Rainy Season Increases Misery Level for Children and Families, Adds Risk of Waterborne Illnesses
Port-Au-Prince, Haiti (Vocus) March 12, 2010 -- Two months after Haiti was devastated by a 7.0-magnitude earthquake, thousands of children and families who were already facing a daily struggle to recover from the disaster now must contend with the rainy season. Save the Children is working to assist survivors and support children as they attempt to rebuild their lives.
The January 12 quake affected 3 million people, killing more than 220,000 people and leaving more than 1 million homeless and living among the ruins of Port-au-Prince, Logne and other shattered towns and villages.
Save the Children is continuing to provide emergency assistance to save lives, alleviate suffering and assist in the recovery of 800,000 people, among them 470,000 children, affected by the earthquake in Haiti. Of particular concern is the health and well-being of children as the rains have begun, swamping temporary settlements and increasing the risk that infectious diseases may take hold among vulnerable populations.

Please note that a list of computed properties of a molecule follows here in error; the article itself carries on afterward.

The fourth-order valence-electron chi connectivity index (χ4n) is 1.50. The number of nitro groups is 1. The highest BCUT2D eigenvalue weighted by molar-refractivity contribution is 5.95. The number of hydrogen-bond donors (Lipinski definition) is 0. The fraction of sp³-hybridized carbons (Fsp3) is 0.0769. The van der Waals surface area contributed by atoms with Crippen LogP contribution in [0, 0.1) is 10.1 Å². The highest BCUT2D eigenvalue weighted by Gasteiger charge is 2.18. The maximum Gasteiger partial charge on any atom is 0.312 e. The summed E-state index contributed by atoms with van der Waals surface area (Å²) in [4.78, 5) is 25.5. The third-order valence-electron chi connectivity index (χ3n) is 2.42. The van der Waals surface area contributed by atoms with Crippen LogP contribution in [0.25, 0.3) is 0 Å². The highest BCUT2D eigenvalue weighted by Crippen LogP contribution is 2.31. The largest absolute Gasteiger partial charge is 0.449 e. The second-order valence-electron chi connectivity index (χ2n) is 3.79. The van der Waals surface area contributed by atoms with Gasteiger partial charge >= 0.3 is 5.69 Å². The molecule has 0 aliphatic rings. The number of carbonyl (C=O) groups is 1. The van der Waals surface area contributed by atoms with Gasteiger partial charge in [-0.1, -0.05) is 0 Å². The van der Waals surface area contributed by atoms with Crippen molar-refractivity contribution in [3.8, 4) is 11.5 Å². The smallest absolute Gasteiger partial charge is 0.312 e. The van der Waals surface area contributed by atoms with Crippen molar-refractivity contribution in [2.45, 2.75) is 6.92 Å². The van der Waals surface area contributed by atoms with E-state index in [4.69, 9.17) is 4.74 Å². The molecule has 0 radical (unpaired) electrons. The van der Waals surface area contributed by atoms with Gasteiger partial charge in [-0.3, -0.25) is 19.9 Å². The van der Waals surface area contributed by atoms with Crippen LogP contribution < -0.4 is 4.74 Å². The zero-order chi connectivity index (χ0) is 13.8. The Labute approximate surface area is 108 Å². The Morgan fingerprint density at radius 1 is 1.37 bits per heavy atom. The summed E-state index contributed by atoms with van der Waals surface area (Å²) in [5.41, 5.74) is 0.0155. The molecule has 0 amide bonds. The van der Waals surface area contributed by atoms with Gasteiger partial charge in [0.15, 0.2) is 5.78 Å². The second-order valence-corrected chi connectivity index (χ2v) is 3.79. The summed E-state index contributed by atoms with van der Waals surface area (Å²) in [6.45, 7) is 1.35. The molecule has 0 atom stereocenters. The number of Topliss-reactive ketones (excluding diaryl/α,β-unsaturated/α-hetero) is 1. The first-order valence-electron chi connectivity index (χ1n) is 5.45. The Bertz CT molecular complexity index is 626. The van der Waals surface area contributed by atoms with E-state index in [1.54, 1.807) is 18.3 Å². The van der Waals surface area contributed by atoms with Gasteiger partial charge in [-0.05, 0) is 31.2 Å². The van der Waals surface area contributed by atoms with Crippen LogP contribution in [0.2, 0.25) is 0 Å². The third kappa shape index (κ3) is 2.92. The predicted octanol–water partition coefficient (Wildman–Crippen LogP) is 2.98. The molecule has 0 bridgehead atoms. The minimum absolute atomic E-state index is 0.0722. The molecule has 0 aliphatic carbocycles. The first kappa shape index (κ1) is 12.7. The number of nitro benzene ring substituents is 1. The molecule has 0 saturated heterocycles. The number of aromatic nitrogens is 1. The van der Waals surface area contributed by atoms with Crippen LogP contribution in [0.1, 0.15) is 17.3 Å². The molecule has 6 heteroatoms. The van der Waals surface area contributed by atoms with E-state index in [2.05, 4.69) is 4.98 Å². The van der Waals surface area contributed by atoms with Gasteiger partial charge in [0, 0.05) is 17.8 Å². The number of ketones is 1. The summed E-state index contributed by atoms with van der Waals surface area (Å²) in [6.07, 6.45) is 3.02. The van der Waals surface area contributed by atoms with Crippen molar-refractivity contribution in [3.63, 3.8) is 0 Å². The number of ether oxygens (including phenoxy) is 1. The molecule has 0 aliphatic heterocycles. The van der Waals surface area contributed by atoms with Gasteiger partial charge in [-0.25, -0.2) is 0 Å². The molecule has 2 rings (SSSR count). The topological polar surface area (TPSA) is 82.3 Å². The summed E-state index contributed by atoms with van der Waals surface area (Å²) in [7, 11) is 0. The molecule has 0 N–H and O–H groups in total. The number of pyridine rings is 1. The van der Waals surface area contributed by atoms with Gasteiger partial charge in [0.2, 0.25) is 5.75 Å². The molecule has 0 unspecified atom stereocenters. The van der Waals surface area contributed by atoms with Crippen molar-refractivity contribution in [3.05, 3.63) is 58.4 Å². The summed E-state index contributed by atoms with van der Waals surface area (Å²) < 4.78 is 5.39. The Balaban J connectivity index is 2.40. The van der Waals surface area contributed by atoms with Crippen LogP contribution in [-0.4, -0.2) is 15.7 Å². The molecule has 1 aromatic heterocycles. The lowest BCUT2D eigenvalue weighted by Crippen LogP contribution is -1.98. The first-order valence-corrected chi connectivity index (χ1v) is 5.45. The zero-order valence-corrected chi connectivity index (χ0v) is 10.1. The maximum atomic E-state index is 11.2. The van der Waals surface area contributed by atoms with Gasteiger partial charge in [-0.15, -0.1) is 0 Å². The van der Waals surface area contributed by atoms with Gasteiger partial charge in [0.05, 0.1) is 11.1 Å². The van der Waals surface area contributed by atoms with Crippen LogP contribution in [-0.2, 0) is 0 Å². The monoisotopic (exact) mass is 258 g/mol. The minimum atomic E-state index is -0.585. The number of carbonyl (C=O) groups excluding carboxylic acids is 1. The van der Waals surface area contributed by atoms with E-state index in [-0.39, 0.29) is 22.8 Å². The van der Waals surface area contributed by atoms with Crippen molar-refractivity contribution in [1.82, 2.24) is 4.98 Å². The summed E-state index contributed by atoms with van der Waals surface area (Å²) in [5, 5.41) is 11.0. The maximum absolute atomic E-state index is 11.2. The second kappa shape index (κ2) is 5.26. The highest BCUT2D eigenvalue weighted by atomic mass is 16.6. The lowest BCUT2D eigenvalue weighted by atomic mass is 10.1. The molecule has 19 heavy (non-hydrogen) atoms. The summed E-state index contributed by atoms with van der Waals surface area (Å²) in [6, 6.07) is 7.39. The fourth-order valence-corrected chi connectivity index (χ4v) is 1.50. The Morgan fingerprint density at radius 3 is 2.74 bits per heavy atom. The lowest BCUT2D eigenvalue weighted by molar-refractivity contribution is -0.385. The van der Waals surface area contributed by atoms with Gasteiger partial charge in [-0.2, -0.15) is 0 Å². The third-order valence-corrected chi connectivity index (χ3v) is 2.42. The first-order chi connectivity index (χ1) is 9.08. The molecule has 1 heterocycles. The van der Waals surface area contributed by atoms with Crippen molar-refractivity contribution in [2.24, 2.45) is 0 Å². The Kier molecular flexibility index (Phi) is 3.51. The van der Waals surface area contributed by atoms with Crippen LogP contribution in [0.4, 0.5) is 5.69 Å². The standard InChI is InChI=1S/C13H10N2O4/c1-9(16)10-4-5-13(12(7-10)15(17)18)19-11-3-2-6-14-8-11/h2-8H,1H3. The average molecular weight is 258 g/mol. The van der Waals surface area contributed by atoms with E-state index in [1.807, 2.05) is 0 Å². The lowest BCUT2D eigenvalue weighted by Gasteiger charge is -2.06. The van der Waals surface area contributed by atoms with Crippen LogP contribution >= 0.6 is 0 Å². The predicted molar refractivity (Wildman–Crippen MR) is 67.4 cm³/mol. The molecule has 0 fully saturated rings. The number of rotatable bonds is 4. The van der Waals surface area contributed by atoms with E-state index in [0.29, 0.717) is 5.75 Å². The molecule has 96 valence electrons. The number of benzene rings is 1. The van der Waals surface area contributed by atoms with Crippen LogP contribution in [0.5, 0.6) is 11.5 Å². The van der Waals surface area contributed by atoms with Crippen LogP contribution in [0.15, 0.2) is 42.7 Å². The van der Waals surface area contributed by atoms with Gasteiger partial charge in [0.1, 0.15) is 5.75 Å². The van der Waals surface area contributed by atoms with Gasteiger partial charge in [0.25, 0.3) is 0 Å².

"The rains are only increasing the misery level for children and families," said Bruno Oudmayer, Save the Children's emergency team leader in Haiti. He added, "Displaced children were already vulnerable to disease, malnutrition and exploitation. Now they face the potential for waterborne illnesses and other dangers if their living conditions deteriorate. We must continue to support their health and protection needs as we also work to ensure that families have sufficient shelter and improved sanitation within the settlements to help them through this next potential crisis."
Shelter Kits Delivered to Thousands:
Save the Children has provided shelter materials to more than 7,500 households. The organization will continue to provide shelter kits — containing household items
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